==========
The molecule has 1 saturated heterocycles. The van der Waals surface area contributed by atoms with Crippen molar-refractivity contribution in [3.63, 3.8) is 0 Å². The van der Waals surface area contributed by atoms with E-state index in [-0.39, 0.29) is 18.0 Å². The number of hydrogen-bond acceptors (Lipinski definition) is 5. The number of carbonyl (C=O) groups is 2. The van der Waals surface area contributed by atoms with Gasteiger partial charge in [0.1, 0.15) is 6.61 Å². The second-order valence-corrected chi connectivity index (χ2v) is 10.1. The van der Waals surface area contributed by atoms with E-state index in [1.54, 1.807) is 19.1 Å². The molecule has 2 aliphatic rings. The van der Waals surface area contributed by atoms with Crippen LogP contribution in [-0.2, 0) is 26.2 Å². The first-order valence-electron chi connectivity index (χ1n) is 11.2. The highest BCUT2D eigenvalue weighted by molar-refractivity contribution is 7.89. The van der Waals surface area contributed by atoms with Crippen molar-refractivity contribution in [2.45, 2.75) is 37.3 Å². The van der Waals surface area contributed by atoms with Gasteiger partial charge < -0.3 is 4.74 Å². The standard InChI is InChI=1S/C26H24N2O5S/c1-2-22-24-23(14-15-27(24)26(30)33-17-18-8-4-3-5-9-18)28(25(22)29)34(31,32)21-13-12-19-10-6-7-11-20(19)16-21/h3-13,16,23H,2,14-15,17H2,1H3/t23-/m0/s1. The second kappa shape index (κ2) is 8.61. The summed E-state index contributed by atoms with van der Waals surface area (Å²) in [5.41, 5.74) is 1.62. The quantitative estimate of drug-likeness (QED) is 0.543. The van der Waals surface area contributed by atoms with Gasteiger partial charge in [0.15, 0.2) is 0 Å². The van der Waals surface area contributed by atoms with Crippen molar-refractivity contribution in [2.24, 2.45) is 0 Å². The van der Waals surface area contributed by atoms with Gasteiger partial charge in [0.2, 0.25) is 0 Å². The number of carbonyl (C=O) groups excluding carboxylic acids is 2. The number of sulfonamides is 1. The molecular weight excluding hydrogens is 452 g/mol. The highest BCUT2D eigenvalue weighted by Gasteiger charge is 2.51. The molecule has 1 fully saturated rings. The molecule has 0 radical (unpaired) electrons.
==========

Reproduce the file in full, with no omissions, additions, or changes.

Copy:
The molecule has 1 saturated heterocycles. The van der Waals surface area contributed by atoms with Crippen molar-refractivity contribution in [3.63, 3.8) is 0 Å². The van der Waals surface area contributed by atoms with E-state index in [-0.39, 0.29) is 18.0 Å². The number of hydrogen-bond acceptors (Lipinski definition) is 5. The number of carbonyl (C=O) groups is 2. The van der Waals surface area contributed by atoms with Gasteiger partial charge in [0.1, 0.15) is 6.61 Å². The second-order valence-corrected chi connectivity index (χ2v) is 10.1. The van der Waals surface area contributed by atoms with E-state index in [1.54, 1.807) is 19.1 Å². The molecule has 2 aliphatic rings. The van der Waals surface area contributed by atoms with Crippen LogP contribution in [-0.2, 0) is 26.2 Å². The first-order valence-electron chi connectivity index (χ1n) is 11.2. The highest BCUT2D eigenvalue weighted by molar-refractivity contribution is 7.89. The van der Waals surface area contributed by atoms with Crippen molar-refractivity contribution in [2.45, 2.75) is 37.3 Å². The van der Waals surface area contributed by atoms with Gasteiger partial charge < -0.3 is 4.74 Å². The standard InChI is InChI=1S/C26H24N2O5S/c1-2-22-24-23(14-15-27(24)26(30)33-17-18-8-4-3-5-9-18)28(25(22)29)34(31,32)21-13-12-19-10-6-7-11-20(19)16-21/h3-13,16,23H,2,14-15,17H2,1H3/t23-/m0/s1. The second kappa shape index (κ2) is 8.61. The summed E-state index contributed by atoms with van der Waals surface area (Å²) in [5.41, 5.74) is 1.62. The quantitative estimate of drug-likeness (QED) is 0.543. The van der Waals surface area contributed by atoms with Gasteiger partial charge in [0.15, 0.2) is 0 Å². The van der Waals surface area contributed by atoms with Crippen molar-refractivity contribution in [2.24, 2.45) is 0 Å². The van der Waals surface area contributed by atoms with Gasteiger partial charge in [0.2, 0.25) is 0 Å². The number of carbonyl (C=O) groups excluding carboxylic acids is 2. The number of sulfonamides is 1. The molecular weight excluding hydrogens is 452 g/mol. The highest BCUT2D eigenvalue weighted by Gasteiger charge is 2.51. The molecule has 1 fully saturated rings. The molecule has 0 radical (unpaired) electrons.